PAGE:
There is currently much debate going on about what constitutes an intelligent building. Experts such as Oscar Thomas, Toronto-based global marketing manager for an initiative called Cisco Connected Re...
May 1, 2006
There is currently much debate going on about what constitutes an intelligent building. Experts such as Oscar Thomas, Toronto-based global marketing manager for an initiative called Cisco Connected Real Estate Initiative or CCRE, envisions a time when the Internet and specifically IP becomes the 4th utility after water, gas and electricity and creates new value for the construction, real estate and property service sectors.
Frank Spitzer, senior associate with the consulting engineering firm IBI Group, whose areas of specialty include voice networking and systems integration, does not agree.
“IP is not the issue,” he says. “Using a Division 17 approach in which communications becomes a utility is perfectly correct. What protocol is used should be based on a project-by-project basis.”
Both Thomas and Spitzer spoke recently at the Intelligent Building Summit 2006 in Toronto, a two-day conference organized by the Strategy Institute that examined how technology can increase the value of existing, new and soon-to-be-designed buildings.
By building intelligently, the Institute maintains, industry stakeholders can increase rents, improve productivity, reduce energy costs, attract investments and extend the life cycle of a structure.
Thomas talked about how IP will replace disparate systems and individual infrastructures and become a competitive alternative provider of voice, video and data services.
According to Cisco Systems Inc. most buildings and campuses today are constructed with multiple proprietary networks that run systems such as HVAC, security and access, energy, lighting, and fire and safety as well as separate voice and data telecommunications networks.
“As a result, they are complex to operate with high installation and maintenance costs and limited automatic functionality,” the company says. “CCRE solves this problem by creating multi-service IP platform. The result: networked, intelligent buildings that bring value through the convergence of IT networks and building automation systems, opening new opportunities for the key stakeholders in the building value chain.
“The open standards based building infrastructure encourages a centralized and/or remote approach to monitoring, maintenance and control of the building environment.”
Benefits include optimized remote control, monitoring and reporting of building automation systems, reduced cost through intelligent heating, lighting and cooling and improved asset management and tracking.
Converging real estate and information technology, says Thomas, not only adds value, but changes the way real estate is designed, built, managed and used.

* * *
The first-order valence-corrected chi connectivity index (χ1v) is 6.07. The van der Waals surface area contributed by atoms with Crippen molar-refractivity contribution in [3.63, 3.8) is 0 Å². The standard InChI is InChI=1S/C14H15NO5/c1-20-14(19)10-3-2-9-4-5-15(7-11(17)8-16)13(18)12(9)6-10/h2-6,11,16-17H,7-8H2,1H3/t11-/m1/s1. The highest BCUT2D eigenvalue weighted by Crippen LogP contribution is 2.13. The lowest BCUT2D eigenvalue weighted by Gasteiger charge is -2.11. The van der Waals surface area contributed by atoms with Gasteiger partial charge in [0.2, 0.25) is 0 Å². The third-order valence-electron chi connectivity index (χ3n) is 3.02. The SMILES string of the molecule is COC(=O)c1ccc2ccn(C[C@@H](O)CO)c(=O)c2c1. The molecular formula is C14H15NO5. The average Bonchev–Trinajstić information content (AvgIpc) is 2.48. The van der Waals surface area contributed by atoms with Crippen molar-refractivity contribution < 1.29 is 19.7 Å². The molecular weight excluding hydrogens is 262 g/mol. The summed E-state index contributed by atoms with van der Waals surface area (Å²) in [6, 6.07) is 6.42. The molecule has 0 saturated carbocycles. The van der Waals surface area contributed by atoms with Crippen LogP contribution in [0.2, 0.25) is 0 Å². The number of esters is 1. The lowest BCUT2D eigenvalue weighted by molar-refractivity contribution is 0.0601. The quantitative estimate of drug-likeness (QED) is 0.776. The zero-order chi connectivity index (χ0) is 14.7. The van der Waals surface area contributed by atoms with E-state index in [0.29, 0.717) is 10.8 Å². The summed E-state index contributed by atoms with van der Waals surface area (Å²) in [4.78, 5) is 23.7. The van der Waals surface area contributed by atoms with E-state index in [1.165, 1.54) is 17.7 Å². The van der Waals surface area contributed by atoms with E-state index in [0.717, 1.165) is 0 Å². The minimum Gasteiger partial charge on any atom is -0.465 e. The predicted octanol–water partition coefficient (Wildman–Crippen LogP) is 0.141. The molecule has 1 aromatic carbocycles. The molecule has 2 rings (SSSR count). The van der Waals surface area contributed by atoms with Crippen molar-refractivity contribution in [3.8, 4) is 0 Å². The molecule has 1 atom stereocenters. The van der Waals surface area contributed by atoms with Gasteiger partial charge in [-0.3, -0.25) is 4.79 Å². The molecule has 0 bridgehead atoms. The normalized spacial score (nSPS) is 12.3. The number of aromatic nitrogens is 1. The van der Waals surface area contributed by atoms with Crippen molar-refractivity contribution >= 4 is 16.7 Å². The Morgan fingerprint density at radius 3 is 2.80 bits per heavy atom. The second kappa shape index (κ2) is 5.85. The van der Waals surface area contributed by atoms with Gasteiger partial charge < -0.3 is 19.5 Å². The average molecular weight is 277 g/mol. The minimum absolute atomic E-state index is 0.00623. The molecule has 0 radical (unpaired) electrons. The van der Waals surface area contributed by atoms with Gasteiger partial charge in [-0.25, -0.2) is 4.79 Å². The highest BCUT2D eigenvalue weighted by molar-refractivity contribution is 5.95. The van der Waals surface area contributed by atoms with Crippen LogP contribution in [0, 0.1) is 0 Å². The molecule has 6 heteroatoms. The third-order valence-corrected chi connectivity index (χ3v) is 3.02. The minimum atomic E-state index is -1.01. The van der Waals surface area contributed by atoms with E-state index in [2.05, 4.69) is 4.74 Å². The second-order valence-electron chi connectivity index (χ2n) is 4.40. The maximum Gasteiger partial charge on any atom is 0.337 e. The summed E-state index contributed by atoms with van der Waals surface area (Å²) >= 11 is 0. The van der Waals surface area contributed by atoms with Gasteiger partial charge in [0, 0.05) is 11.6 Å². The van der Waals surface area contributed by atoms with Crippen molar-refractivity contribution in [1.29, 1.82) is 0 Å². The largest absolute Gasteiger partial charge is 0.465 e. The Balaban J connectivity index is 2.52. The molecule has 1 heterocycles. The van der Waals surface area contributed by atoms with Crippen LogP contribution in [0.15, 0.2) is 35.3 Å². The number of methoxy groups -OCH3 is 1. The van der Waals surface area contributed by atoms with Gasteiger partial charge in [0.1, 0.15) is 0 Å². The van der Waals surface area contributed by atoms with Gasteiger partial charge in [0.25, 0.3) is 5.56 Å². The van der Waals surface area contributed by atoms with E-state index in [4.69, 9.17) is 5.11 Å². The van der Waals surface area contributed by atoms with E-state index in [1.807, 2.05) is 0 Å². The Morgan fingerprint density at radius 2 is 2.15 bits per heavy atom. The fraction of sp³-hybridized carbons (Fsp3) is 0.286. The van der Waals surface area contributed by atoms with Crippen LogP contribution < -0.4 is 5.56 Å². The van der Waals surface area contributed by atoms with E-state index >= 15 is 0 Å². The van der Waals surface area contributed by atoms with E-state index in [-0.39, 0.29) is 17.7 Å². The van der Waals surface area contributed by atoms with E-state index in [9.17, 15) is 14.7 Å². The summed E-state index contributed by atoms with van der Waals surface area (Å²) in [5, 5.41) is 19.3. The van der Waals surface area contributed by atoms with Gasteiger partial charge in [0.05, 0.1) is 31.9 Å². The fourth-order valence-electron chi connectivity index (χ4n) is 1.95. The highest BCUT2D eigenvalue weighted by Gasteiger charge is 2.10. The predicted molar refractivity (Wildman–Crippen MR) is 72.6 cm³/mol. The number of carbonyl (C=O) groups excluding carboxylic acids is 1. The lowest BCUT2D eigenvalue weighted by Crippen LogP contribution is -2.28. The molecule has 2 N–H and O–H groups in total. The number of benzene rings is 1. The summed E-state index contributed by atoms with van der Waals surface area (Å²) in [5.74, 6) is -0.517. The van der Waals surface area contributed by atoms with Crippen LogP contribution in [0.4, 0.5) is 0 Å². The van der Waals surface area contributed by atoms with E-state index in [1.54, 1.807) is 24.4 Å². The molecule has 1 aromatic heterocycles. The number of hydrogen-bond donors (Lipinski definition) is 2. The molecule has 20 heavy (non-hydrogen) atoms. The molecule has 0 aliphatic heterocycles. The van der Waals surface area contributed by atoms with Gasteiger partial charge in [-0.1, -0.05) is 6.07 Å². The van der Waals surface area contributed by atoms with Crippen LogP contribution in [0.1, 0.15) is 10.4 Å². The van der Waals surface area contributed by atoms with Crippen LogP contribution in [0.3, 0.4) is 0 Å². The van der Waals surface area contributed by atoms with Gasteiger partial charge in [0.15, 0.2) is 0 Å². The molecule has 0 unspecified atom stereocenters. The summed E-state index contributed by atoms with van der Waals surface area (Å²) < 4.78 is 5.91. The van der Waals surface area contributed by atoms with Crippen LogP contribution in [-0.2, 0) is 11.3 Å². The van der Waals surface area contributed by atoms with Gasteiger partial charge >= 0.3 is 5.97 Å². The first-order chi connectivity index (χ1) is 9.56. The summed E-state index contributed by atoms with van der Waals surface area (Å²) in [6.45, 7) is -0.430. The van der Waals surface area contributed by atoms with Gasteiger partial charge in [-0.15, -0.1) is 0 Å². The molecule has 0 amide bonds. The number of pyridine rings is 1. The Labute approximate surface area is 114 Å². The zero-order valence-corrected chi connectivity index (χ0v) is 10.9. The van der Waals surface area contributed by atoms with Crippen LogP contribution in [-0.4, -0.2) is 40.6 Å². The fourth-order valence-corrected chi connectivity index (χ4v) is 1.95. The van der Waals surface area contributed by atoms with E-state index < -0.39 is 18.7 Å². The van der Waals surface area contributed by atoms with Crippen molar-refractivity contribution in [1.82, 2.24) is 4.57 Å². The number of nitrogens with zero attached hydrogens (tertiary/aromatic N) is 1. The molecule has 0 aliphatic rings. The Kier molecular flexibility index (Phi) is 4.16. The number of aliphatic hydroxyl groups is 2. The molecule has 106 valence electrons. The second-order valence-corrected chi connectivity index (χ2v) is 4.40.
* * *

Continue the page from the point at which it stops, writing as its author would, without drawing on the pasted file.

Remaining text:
“What we are suggesting is that the integrated building, workplace and IT designs come in at the very beginning when you begin formulating a strategy for a new building plan. Everyone has the vision right now to make it happen. It’s just a question of getting everybody to the table and figuring how we build this.”
Spitzer counters that the move to intelligent buildings will be evolutionary and not revolutionary.
It has to be done gradually, he says, because there are competing forces. As an example, while it may take five years to design, build and open a high-rise office building, there potentially could be enormous technology advances and changes during that same time period.
“The reality is that you need to have a process. There is absolutely no reason with the right players at the table you cannot say, ‘we will no longer have dedicated communications for the HVAC and elevators and so on and down the road’ and build a communications infrastructure that gives you an opportunity to run your voice network, data network, building automation and building security on it.”
The good news, he adds, is that through the efforts of organizations such as the Intelligent and Integrated Buildings Council (IIBC) and Continental Automated Building Association (CABA) and others, the awareness level has risen.
Still, there remain some misconceptions.
“Many people regard intelligent buildings as synonymous with an energy efficient building,” says Spitzer. “They are different. An intelligent building means that the temperature control in a room can be used for many different things.”
There is also no doubt that their time has come.
“You go onto an aircraft carrier, a submarine or into a car you assume that the systems in each will operate in an integrated manner,” says Spitzer. “Yet you go into the fanciest building and you have to struggle with the fact the heating is one system and the lighting is another and the two don’t talk to each other.”